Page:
United Nations Peacekeeping Force in Cyprus (UNFICYP)
- 1 June 1998 - 6 June 2001
- Military personnel
The British crown colony became independent on 11 February 1959. Cyprus was not permitted to establish a political or economic alliance with any other country, a stipulation that was prompted by the fear that Greek or Turkish Cypriots would seek an alliance with either Greece or Turkey.
The tensions between the 2 population groups came to a head again, however, in December 1963. The Security Council decided on 4 March 1964 to station a peace force on the island of Cyprus. UNFICYP’s task was to prevent any new outbreak of fighting and help to restore and maintain order and authority and to normalise relations between the 2 population groups. The UN was, however, unable to establish an agreement between the 2 population groups.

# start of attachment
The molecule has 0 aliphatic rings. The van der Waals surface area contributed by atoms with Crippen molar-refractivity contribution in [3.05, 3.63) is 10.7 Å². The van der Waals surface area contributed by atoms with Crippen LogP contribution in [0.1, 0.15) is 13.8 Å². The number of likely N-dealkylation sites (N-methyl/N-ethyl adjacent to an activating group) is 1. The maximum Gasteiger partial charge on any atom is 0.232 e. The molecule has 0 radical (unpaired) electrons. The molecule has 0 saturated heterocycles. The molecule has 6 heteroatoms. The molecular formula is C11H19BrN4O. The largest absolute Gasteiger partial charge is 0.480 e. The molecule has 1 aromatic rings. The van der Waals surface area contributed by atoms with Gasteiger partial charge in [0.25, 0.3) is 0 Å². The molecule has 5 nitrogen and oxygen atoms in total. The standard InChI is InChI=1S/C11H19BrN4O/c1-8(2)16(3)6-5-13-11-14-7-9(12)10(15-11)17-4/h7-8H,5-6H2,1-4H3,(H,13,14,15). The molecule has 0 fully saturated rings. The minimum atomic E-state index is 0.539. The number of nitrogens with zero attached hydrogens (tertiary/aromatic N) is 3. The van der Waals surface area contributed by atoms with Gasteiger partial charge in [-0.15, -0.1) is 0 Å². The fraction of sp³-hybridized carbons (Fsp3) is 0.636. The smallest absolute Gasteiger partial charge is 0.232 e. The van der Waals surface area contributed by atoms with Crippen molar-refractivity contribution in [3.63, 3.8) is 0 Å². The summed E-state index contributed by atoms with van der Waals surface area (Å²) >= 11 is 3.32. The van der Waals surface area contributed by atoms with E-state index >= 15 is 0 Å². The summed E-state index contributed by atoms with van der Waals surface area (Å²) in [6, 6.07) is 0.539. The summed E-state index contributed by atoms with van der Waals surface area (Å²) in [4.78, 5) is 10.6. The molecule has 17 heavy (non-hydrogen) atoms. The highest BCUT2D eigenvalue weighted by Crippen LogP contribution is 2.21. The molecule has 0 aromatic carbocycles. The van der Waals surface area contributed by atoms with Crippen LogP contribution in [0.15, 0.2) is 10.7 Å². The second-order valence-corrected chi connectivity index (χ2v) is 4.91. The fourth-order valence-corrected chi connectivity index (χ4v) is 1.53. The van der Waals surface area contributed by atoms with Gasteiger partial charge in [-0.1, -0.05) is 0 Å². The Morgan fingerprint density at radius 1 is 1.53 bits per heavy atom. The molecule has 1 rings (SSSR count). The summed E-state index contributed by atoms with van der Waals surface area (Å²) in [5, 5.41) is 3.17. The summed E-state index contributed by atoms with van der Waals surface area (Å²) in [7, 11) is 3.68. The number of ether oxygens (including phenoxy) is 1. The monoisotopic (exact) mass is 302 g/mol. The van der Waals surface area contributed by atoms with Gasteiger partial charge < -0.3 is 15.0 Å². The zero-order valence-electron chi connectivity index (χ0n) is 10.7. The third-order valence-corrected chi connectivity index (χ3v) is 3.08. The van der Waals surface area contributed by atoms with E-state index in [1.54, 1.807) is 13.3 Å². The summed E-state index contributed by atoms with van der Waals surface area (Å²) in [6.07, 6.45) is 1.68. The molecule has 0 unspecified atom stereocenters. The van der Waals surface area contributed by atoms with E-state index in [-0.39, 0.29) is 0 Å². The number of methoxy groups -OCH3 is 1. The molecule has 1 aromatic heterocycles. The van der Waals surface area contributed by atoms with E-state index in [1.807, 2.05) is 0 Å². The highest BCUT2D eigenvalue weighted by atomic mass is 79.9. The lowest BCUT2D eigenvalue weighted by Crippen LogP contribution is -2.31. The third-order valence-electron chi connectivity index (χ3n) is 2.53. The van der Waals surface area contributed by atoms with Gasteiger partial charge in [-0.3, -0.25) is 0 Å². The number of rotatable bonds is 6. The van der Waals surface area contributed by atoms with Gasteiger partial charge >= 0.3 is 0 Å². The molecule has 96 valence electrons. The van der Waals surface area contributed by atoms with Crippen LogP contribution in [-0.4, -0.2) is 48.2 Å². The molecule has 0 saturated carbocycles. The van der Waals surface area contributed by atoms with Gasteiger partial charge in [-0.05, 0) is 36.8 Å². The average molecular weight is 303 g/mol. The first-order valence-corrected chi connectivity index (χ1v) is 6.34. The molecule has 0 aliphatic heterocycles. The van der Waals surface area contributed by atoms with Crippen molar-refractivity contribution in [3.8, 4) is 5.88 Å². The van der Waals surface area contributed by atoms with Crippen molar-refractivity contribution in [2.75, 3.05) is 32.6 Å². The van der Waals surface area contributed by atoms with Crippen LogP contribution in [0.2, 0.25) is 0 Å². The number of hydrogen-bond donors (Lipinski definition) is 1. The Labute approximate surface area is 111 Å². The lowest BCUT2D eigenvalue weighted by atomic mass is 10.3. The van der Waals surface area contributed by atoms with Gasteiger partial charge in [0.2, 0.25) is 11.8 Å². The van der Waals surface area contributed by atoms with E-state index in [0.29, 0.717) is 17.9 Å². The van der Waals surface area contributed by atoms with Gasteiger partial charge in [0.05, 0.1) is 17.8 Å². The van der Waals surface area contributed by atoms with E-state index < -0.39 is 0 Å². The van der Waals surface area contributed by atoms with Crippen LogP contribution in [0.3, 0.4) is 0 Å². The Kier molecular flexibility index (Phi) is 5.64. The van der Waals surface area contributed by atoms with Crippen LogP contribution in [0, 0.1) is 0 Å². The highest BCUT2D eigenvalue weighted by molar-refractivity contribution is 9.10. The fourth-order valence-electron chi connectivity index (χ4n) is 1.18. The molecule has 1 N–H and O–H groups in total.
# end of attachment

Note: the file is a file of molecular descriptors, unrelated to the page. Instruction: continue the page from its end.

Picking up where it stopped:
Greek officers who had infiltrated the Cypriot National Guard played an active role in a coup by the national guard on 15 July 1974. Turkey responded with military intervention in the north of Cyprus. Cyprus was split into 2, with the exception of a few Greek Cypriot enclaves in the north.
The division had implications for the peace force's tasks. Since then, UNFICYP has been monitoring the unofficial ceasefire - no formal truce has ever been signed - for which the confrontation line established by UNFICYP on the map has been adopted as a practical standard. A demilitarised buffer zone (the ‘green line’) on both sides of the confrontation line is designed to make the monitoring process easier. The buffer zone is divided into 3 sectors, each of which is assigned to a unit of around 350 men.